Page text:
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Monday, Feb. 25, 2013: Sane gun control, Scout values and thanks for a returned wallet


Support gun control

I am a Vietnam-era veteran. I was interested to see that the National Rifle Association brought their “big guns” to Maine in the form of a full-page, political advertisement in the BDN.

As the NRA has instructed, I have placed a telephone call to the offices of Sens. Angus King and Susan Collins in order to do my part regarding proposed gun control legislation. I should mention here that I consider “my part” to be urging our senators to support President Barack Obama’s efforts to add some sanity to the issue of guns in our culture — one of the most violent cultures on the planet.

This debate has little, if anything, to do with the Second Amendment. This debate is about addressing our country’s obsession with weaponry that has no place or purpose in the hands of its citizens. It is about holding accountable those who choose to have guns.

I cannot help but believe that in our state there are those who own guns and those who don’t who feel as I do. As the NRA did in their ad, I also ask that you call King and Collins, but I ask that you tell them that you support Obama’s gun control proposals.

Dana Williams


Scout PC

The Boy Scouts of America has shaped the youth and future leaders of the United States since 1910 through mentoring, lifelong learning, faith traditions, serving others, healthy living and building character. However, they discriminate by preventing homosexual boys and leaders from joining.

A recent flurry of people who want to join has somewhat shifted views of the Boy Scouts National Council, and they considered allowing individual councils to decide if homosexual boys could join.

I am now a student at the University of Maine, a registered Boy Scout leader, an Eagle Scout and straight.

All the values that I have been taught, throughout my eight years of scouting, has taught me to embrace everyone and treat everyone the same.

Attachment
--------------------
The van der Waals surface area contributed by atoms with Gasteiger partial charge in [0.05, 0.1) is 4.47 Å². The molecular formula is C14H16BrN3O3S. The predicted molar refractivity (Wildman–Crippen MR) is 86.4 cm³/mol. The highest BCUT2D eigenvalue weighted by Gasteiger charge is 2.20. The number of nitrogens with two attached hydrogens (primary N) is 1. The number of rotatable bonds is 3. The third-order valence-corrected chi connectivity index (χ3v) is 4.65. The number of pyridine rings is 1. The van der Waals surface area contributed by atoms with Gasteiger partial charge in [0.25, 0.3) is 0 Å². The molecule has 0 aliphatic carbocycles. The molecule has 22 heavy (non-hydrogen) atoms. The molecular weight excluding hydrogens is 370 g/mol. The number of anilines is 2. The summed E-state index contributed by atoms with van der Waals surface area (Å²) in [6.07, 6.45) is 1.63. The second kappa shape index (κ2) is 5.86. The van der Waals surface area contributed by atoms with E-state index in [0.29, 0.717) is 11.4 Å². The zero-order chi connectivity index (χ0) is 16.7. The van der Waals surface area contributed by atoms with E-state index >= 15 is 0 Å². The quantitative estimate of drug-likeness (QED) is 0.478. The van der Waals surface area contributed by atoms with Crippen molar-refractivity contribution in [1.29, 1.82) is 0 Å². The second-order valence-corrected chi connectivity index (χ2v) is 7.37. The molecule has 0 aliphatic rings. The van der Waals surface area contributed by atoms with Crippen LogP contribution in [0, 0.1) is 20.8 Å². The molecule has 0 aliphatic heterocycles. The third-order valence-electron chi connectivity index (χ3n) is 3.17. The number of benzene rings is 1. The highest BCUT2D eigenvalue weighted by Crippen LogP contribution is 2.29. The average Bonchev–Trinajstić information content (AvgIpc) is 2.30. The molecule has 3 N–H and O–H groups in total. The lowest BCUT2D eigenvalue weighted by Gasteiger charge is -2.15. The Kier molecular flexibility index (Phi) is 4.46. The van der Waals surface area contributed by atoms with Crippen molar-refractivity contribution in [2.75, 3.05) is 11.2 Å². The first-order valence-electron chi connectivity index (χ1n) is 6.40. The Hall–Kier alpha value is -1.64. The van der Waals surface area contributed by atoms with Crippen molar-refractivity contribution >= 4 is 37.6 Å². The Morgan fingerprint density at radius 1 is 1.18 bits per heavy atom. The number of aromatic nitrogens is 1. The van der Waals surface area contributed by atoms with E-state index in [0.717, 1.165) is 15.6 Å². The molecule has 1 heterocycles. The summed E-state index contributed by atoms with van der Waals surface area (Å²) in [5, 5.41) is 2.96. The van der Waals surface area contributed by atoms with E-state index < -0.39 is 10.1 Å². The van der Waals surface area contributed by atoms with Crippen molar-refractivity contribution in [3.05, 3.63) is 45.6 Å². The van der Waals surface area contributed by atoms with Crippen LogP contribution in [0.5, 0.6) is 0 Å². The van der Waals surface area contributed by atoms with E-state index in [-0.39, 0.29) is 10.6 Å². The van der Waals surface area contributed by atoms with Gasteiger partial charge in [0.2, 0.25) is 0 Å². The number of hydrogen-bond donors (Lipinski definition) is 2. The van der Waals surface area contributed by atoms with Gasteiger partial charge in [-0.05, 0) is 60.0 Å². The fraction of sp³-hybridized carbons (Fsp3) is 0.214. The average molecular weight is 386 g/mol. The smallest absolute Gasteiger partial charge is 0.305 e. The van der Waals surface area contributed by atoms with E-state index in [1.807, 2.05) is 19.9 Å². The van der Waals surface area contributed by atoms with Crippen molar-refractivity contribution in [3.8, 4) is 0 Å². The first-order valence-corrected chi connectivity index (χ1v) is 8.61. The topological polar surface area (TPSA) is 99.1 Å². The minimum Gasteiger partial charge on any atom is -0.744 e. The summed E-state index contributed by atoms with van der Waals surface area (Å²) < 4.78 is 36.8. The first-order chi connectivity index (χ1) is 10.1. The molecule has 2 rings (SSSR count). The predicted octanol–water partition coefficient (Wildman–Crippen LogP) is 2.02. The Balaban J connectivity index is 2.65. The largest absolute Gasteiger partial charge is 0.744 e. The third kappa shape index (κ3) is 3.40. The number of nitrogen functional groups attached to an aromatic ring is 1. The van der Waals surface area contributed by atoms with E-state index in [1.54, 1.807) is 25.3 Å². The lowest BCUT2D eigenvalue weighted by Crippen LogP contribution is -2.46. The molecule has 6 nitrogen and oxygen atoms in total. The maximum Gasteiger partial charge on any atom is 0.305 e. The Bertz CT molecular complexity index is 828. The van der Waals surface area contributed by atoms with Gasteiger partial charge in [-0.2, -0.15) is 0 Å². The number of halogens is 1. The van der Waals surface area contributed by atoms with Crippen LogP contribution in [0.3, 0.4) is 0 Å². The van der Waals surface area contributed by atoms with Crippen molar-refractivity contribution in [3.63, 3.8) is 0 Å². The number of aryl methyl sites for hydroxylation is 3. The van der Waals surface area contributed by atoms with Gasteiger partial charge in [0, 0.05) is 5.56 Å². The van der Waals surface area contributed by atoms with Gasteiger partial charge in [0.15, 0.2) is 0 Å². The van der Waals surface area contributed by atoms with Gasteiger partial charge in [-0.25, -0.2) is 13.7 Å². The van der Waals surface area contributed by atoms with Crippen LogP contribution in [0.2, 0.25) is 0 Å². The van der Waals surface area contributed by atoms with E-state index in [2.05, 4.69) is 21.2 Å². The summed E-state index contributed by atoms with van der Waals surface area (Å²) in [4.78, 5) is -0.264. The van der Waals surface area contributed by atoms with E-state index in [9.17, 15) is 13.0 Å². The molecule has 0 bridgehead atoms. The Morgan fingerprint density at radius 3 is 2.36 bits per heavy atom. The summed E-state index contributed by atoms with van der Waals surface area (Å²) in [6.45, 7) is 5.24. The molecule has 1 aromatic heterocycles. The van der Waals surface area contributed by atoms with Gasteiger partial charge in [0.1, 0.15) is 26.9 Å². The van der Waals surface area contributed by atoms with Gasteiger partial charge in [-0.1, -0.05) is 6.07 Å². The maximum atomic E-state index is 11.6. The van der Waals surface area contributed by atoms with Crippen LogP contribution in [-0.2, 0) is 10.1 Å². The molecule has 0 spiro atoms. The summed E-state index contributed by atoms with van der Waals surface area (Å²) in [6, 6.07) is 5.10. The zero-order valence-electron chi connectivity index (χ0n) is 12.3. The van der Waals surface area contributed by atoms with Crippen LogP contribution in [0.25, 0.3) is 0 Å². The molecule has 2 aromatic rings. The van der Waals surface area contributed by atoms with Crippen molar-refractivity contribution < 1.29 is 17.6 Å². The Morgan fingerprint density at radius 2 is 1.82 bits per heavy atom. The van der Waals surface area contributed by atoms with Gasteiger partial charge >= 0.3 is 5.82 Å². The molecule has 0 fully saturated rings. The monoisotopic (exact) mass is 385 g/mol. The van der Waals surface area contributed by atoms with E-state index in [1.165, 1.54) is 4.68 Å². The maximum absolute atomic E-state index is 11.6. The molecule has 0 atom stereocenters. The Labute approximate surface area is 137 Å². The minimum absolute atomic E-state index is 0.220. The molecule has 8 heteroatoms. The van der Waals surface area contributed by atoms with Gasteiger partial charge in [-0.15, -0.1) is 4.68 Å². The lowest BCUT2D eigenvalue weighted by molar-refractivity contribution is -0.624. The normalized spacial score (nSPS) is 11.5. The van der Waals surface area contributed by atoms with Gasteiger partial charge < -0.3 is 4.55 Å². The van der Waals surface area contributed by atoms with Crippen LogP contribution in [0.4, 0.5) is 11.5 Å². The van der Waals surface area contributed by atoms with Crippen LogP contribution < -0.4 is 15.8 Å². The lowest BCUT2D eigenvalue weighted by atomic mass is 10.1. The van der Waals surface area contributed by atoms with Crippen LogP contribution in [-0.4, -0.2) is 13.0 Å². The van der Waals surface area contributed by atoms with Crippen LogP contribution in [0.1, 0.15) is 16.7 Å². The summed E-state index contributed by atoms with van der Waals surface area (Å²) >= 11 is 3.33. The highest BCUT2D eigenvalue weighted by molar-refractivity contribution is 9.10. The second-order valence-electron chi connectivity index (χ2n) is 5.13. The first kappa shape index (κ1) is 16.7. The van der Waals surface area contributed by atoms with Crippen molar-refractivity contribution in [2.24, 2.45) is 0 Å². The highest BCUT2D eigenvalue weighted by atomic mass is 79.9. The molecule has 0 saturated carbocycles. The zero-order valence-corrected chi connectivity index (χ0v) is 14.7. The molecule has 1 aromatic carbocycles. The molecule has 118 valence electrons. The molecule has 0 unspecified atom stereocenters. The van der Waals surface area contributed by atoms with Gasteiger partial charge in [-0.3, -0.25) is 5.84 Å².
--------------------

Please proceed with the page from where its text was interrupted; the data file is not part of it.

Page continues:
The Boy Scout oath says, “On my honor, I will do my best to do my duty to God and my country and to obey the Scout Law; to help other people at all times; to keep myself physically strong, mentally awake and morally straight.”

I have repeated this oath about a thousand times. Many would say that homosexual scouts can’t be “morally straight,” but being morally straight means to “live your life with honesty, to be clean in your speech and actions and to be a person of strong character.” I don’t see why any homosexual scout could not uphold that principle.

Homosexual scouts would also uphold the Scout Law, which states, “A scout is trustworthy, loyal, helpful, friendly, courteous, kind, obedient, cheerful, thrifty, brave, clean and reverent.”

Chad DiPrisco


Oil profits

I have heard many statements regarding petroleum production in the United States. I have even heard many of our politicians state that we produce enough oil that we can supply our needs for a very long time.

If this is true, why are we still dependent upon the Organization of the Petroleum Exporting Countries?

In regards to the high price of oil, as a student at our local university, I learned that the difference between the buying price and selling price is called profit. So, is Exxon/Mobile’s enormous profits due to the high oil prices?

Wayne LeVasseur


Same story, different place

This letter is in response to the Feb. 18 BDN story, “Otis man finds, returns wallet lost in Afghan war zone to U.S. soldier,” about a young man finding a wallet on the street of Afghanistan and going to great lengths to return it to its owner.

My story was somewhat similar, except I did not know that my wallet was lost until it was found. I had gone to a local variety store, and, in the process of getting into my car, I had dropped my wallet in the parking lot.

I returned home not realizing I was missing something. My phone rang, the caller identified himself and asked if I had lost anything. He then told me he had found my wallet and brought it to my house.

I wish to publicly thank John Butterfield and Dennis Prewitt of Clifton for my wallet’s safe return.

There are good Samaritans out there everyday doing good deeds, but we only hear about the bad things — drugs, murders and stealing, for example.

Whether in Afghanistan or Eddington, there are hard-working, honest people out there who would help someone in need everyday. Many of them never get recognized for their acts of kindness.

Sandra Hodgins Cookson


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